No one could blame investors for concluding that the market gods have manic-depressive tendencies. Anyone with money in global stocks last quarter has reason to think the deities are schizophrenic, too--how else to explain the markets' wild flip-flops? Asian bourses, anathema at the end of 2000, topped the charts in the first quarter. Taiwan, boosted by (of all things) the tech sector, outperformed every market in the world with a 22% rise in the benchmark Taiwan Weighted Index.
From January through March, the JF Taiwan Trust, the Schroder Taiwan Fund, and Fidelity Funds Taiwan took the No. 1, 2, and 3 slots in BusinessWeek's quarterly Offshore Fund Scoreboard, which tracks the performance in dollar terms of the 500 biggest equity mutual funds for retail investors domiciled outside the U.S.
Last fall's hot ticket, European small-cap funds, lagged all winter, tainted by association with technology, telecom, and the Net. The Fleming Frontier European Discovery Fund, BusinessWeek's top fund of 2000, which rose 155.7% for the 12 months through Oct. 2, 2000, was No. 392 in the first quarter, with a 19.1% fall. (Our data, available at www.funds-sp.com, is from Standard & Poor's Micropal, like BusinessWeek a unit of The McGraw-Hill Cos.) Tech funds, including several European specialists, monopolized the bottom 25, which fell between 34.42% and 52.87%.
The best-performing European fund, the MSDW Sicav European Property I Fund, lost 1.6% in the first quarter (in euros, it rose almost 5%) after a 12-month gain of 11.68%. The fund, which invests in publicly held real estate companies, is something of a lagging indicator, says Theodore R. Bigman, the Morgan Stanley managing director who runs its global real estate portfolio. Demand for office space from the tech and finance sectors "may have peaked in 2000 and may be winding down," he says.
What lesson is the beleaguered investor to draw from the offshore funds' motley scores? The funds, which are typically domiciled in tax havens, can't market to U.S. residents because the U.S. Securities & Exchange Commission doesn't regulate them. But their performance and strategies speak to investors anywhere. Eternal market verities seem more apropos than ever: Diversify, and weigh your zeal for risk. Emerging markets and emerging companies aren't for the buy-and-hold set.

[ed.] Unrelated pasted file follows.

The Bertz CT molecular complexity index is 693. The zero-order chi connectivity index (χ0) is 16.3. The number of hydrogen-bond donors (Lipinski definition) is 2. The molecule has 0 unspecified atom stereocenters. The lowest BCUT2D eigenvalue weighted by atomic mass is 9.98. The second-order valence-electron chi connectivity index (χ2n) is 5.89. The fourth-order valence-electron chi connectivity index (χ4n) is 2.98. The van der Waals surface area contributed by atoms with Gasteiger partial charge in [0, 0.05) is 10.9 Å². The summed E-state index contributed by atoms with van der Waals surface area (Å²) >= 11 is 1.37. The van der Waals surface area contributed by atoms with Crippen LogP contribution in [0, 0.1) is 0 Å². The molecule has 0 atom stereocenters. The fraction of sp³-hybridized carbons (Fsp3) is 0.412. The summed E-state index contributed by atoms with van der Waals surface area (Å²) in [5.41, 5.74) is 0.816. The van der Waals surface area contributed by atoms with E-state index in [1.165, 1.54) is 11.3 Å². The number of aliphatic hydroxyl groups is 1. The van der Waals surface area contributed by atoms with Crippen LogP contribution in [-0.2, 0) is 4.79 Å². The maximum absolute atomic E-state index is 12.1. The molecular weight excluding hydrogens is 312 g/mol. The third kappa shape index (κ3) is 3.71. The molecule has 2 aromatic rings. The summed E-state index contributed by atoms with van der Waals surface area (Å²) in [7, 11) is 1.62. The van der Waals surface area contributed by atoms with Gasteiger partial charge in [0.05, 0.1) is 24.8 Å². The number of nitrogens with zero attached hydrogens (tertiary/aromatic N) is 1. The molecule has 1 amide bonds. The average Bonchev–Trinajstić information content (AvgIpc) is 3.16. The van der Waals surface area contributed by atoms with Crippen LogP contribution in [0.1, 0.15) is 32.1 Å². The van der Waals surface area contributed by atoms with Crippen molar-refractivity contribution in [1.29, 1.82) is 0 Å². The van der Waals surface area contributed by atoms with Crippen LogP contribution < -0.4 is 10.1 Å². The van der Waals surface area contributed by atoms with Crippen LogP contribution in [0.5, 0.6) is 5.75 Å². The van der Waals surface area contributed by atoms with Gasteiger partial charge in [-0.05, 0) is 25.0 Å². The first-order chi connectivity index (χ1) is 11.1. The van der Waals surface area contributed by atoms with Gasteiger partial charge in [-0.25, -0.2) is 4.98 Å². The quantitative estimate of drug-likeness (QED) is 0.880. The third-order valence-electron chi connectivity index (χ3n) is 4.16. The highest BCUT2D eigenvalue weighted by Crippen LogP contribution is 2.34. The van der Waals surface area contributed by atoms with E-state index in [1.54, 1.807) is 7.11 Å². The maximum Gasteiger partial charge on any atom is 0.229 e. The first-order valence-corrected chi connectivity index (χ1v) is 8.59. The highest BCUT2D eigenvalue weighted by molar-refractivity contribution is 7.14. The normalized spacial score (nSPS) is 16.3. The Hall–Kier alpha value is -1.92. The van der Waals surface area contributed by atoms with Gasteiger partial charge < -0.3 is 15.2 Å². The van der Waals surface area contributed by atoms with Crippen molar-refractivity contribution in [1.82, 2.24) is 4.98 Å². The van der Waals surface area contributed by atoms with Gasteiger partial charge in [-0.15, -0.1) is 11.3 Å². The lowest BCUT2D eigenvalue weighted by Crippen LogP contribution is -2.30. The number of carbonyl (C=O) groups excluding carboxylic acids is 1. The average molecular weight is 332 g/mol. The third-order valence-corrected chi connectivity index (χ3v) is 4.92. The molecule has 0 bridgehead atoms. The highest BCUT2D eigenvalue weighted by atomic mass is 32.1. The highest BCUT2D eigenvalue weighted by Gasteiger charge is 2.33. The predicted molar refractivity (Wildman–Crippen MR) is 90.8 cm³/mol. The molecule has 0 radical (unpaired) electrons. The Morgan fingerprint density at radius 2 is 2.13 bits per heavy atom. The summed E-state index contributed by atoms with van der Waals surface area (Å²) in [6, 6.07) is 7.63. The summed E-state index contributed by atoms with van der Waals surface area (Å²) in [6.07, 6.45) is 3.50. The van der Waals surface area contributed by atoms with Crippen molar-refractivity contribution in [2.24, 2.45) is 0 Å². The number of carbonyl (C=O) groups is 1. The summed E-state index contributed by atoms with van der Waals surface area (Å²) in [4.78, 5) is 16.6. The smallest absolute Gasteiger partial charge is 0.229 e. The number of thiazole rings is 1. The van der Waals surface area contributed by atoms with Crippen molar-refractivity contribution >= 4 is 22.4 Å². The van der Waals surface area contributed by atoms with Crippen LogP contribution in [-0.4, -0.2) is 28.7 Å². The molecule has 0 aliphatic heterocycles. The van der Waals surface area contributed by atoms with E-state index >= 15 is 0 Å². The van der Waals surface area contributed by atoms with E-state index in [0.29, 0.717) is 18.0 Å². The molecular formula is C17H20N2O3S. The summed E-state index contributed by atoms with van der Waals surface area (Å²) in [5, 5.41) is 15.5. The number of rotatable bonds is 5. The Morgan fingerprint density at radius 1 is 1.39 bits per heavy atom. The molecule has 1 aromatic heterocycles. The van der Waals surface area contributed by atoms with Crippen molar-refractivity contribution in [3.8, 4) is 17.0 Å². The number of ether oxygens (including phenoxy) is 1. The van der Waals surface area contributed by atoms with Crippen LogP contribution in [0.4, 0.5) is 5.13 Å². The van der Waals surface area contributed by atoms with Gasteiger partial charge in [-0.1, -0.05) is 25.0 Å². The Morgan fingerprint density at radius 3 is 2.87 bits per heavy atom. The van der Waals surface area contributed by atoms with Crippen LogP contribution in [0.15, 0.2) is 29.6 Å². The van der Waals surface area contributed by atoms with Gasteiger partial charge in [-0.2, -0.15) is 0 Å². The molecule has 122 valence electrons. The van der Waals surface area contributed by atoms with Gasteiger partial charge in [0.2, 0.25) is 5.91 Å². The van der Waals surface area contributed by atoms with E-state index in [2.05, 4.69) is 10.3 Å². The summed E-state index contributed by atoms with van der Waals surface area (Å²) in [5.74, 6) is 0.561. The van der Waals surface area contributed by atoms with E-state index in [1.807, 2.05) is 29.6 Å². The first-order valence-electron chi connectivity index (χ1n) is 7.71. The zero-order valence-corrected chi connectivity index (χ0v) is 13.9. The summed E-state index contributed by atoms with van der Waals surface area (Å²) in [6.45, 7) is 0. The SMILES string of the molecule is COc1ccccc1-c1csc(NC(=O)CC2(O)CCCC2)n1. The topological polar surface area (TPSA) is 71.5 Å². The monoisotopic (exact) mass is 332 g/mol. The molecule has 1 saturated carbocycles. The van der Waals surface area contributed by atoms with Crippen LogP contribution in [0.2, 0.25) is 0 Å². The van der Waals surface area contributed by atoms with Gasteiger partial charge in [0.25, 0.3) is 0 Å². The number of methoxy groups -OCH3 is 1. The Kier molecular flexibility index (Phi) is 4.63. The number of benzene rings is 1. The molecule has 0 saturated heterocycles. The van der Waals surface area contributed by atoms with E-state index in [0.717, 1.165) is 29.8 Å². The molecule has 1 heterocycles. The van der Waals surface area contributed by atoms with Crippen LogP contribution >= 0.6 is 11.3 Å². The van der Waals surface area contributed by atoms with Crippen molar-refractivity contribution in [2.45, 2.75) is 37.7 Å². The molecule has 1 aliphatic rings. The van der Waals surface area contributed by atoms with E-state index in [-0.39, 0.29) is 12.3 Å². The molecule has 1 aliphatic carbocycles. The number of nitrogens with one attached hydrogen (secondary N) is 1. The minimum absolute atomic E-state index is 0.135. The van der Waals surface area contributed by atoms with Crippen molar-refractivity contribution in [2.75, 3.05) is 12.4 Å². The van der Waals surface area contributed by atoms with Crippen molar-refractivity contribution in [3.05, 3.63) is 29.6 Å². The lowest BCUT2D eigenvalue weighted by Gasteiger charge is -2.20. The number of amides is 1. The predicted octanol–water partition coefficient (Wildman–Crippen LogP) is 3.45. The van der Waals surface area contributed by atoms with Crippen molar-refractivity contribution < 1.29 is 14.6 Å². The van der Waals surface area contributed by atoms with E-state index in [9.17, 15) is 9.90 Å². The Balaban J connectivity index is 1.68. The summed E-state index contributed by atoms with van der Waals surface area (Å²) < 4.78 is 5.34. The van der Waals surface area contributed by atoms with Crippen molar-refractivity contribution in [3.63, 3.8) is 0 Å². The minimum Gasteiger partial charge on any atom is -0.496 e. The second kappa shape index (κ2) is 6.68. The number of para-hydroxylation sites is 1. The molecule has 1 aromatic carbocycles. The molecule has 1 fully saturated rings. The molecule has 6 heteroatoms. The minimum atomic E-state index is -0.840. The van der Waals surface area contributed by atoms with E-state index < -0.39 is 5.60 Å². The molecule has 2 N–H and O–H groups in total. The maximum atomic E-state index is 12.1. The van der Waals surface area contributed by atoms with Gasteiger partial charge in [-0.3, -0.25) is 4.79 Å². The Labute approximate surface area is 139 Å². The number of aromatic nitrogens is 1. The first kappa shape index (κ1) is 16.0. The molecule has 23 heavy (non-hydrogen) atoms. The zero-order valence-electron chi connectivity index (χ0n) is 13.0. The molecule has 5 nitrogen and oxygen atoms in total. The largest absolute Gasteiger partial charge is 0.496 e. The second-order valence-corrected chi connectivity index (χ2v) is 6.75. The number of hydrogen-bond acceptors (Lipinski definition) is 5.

A squint at Asia's recent effervescence is useful. Sixteen of the top 25 funds in the first quarter were Asian. But most were down 40%-50% for the 12 months ended Apr. 2. And the five-year retrospective isn't pretty. The average annual return of the top two Taiwan funds was only about 8%. Contrast that to the five-year performance of the Scontinvest North American Equity Fund, which focuses on U.S. blue chips. It ranked 15th in the first quarter, with a 0.01% decline. Those who bought it five years ago, however, have banked a meaty 17.5% average annual return.
BANK BETS. Undeniably, Asia's markets were tempting when others were soggy. Local phenomena kept them afloat: The ouster of Philippines President Joseph Estrada on corruption charges was a boon, as was enthusiasm for Taiwan's competitive electronics makers. Asian fund pros say they'll keep buying defensive shares--banks, consumer-goods, and rapid-transit companies. Mark Mobius, president of Templeton Emerging Markets Fund, insists it's time to nibble at Southeast Asia. "These markets look very appealing if somebody wants high risk and high reward," he says, noting that a small influx of foreign cash goes a long way in such shallow markets. He thinks that Thailand's Bangkok Bank PLC and Thai Farmers Bank PLC merit a new look for cleaning up their accounts and recapitalizing.
Robert Conlon, chief investment officer at Investec Asset Management Asia Ltd. in Hong Kong, says Kookmin Bank, Korea's largest retail lender, is a buy. It's due to merge with H&CB, Korea's most profitable bank.
A DANGEROUS TIME. But there's still the risk of a nasty chill from the U.S. Add to that Japan's dismal outlook: The Nikkei skirted 16-year lows last quarter. A falling yen could spark competitive devaluations, hurting returns in foreign currencies. Another market flash point is the bellicose tone of U.S.-Chinese relations, in which Taiwan is a bone of contention.
The first quarter was a stockpicker's market. Two Latin America plays, for example, were in the top 25: The ABN Amro Latin American Equity Fund, No. 19 with a 2.06% drop, and MSDW Sicav Latin American Fund, No. 25 with a 3.76% dip. The IFC Latin America Index, by contrast, fell 5.1%. In the first part of the quarter, the index took a hit from concern that the U.S. slowdown would hurt Mexico. Then the anxiety switched to the spillover of Argentina's economic problems into Brazil.
Luiz Ribeiro, who manages the ABN Amro fund, likes consumer companies that "depend on internal fundamentals rather than the mood in other markets." Brazil's 4% projected growth for 2001 augurs well for the sector. He likes brewer AmBev, which is down a bit in 2001 but up 39.7% over 52 weeks. "It has had great performance, and it still has more to offer," he says.
In Mexico, Ribeiro likes Banamex, the No. 2 bank. Banks are emerging from a six-year crisis. "If you see a recovery in purchasing power, you should see loan growth and fees for services like asset management," Ribeiro says.
In sum, a global crisis--or a host of market deities in need of therapy--demands a focus on good companies. By Julia Lichtblau in New York, with Frederik Balfour in Hong Kong, Brian Bremner in Tokyo, Elisabeth Malkin in Mexico City, and Sharon Reier in Paris